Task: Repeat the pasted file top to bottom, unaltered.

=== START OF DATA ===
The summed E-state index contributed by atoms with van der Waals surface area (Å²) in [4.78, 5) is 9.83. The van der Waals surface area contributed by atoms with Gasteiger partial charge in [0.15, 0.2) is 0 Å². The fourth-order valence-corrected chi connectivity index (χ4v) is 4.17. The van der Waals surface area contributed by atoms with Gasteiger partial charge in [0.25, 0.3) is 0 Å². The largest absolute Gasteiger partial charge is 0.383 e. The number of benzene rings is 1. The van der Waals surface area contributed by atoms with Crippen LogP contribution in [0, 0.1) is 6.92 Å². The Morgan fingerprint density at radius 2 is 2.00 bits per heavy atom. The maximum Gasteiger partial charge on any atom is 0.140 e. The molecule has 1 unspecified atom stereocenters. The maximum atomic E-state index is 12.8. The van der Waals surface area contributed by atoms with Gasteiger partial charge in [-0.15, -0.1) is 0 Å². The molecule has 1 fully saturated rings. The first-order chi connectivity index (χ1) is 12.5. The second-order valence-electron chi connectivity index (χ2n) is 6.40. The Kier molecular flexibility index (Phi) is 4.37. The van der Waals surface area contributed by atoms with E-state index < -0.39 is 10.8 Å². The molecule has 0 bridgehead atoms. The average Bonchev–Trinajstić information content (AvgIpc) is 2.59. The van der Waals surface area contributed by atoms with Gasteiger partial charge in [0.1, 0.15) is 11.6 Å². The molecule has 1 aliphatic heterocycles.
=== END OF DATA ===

The summed E-state index contributed by atoms with van der Waals surface area (Å²) in [4.78, 5) is 9.83. The van der Waals surface area contributed by atoms with Gasteiger partial charge in [0.15, 0.2) is 0 Å². The fourth-order valence-corrected chi connectivity index (χ4v) is 4.17. The van der Waals surface area contributed by atoms with Gasteiger partial charge in [0.25, 0.3) is 0 Å². The largest absolute Gasteiger partial charge is 0.383 e. The number of benzene rings is 1. The van der Waals surface area contributed by atoms with Crippen LogP contribution in [0, 0.1) is 6.92 Å². The Morgan fingerprint density at radius 2 is 2.00 bits per heavy atom. The maximum Gasteiger partial charge on any atom is 0.140 e. The molecule has 1 unspecified atom stereocenters. The maximum atomic E-state index is 12.8. The van der Waals surface area contributed by atoms with Gasteiger partial charge in [-0.15, -0.1) is 0 Å². The molecule has 1 fully saturated rings. The first-order chi connectivity index (χ1) is 12.5. The second-order valence-electron chi connectivity index (χ2n) is 6.40. The Kier molecular flexibility index (Phi) is 4.37. The van der Waals surface area contributed by atoms with E-state index < -0.39 is 10.8 Å². The molecule has 0 bridgehead atoms. The average Bonchev–Trinajstić information content (AvgIpc) is 2.59. The van der Waals surface area contributed by atoms with Gasteiger partial charge in [0.1, 0.15) is 11.6 Å². The molecule has 1 aliphatic heterocycles.